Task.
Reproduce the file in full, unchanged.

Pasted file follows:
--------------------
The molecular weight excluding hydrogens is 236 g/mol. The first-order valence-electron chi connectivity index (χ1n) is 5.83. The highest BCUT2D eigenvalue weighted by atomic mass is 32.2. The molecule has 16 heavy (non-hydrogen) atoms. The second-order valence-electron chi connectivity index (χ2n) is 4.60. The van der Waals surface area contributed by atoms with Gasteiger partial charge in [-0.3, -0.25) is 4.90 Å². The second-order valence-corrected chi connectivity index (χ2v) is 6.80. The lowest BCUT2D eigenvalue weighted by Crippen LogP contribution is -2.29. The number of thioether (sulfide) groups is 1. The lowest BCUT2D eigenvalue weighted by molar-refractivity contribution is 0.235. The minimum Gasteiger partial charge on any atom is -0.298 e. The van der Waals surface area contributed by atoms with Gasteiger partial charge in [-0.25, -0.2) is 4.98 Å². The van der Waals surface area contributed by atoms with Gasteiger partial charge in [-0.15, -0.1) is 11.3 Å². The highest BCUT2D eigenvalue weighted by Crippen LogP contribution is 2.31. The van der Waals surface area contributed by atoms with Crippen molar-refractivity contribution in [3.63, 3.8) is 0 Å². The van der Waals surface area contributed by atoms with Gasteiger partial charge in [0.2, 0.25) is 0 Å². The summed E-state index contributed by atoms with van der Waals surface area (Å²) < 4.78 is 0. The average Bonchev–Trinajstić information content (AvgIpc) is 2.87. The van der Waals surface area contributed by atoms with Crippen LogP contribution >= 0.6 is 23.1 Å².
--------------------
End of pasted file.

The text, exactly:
The molecular weight excluding hydrogens is 236 g/mol. The first-order valence-electron chi connectivity index (χ1n) is 5.83. The highest BCUT2D eigenvalue weighted by atomic mass is 32.2. The molecule has 16 heavy (non-hydrogen) atoms. The second-order valence-electron chi connectivity index (χ2n) is 4.60. The van der Waals surface area contributed by atoms with Gasteiger partial charge in [-0.3, -0.25) is 4.90 Å². The second-order valence-corrected chi connectivity index (χ2v) is 6.80. The lowest BCUT2D eigenvalue weighted by Crippen LogP contribution is -2.29. The number of thioether (sulfide) groups is 1. The lowest BCUT2D eigenvalue weighted by molar-refractivity contribution is 0.235. The minimum Gasteiger partial charge on any atom is -0.298 e. The van der Waals surface area contributed by atoms with Gasteiger partial charge in [-0.25, -0.2) is 4.98 Å². The van der Waals surface area contributed by atoms with Gasteiger partial charge in [-0.15, -0.1) is 11.3 Å². The highest BCUT2D eigenvalue weighted by Crippen LogP contribution is 2.31. The van der Waals surface area contributed by atoms with Crippen molar-refractivity contribution in [3.63, 3.8) is 0 Å². The van der Waals surface area contributed by atoms with Gasteiger partial charge in [0.2, 0.25) is 0 Å². The summed E-state index contributed by atoms with van der Waals surface area (Å²) < 4.78 is 0. The average Bonchev–Trinajstić information content (AvgIpc) is 2.87. The van der Waals surface area contributed by atoms with Crippen LogP contribution >= 0.6 is 23.1 Å².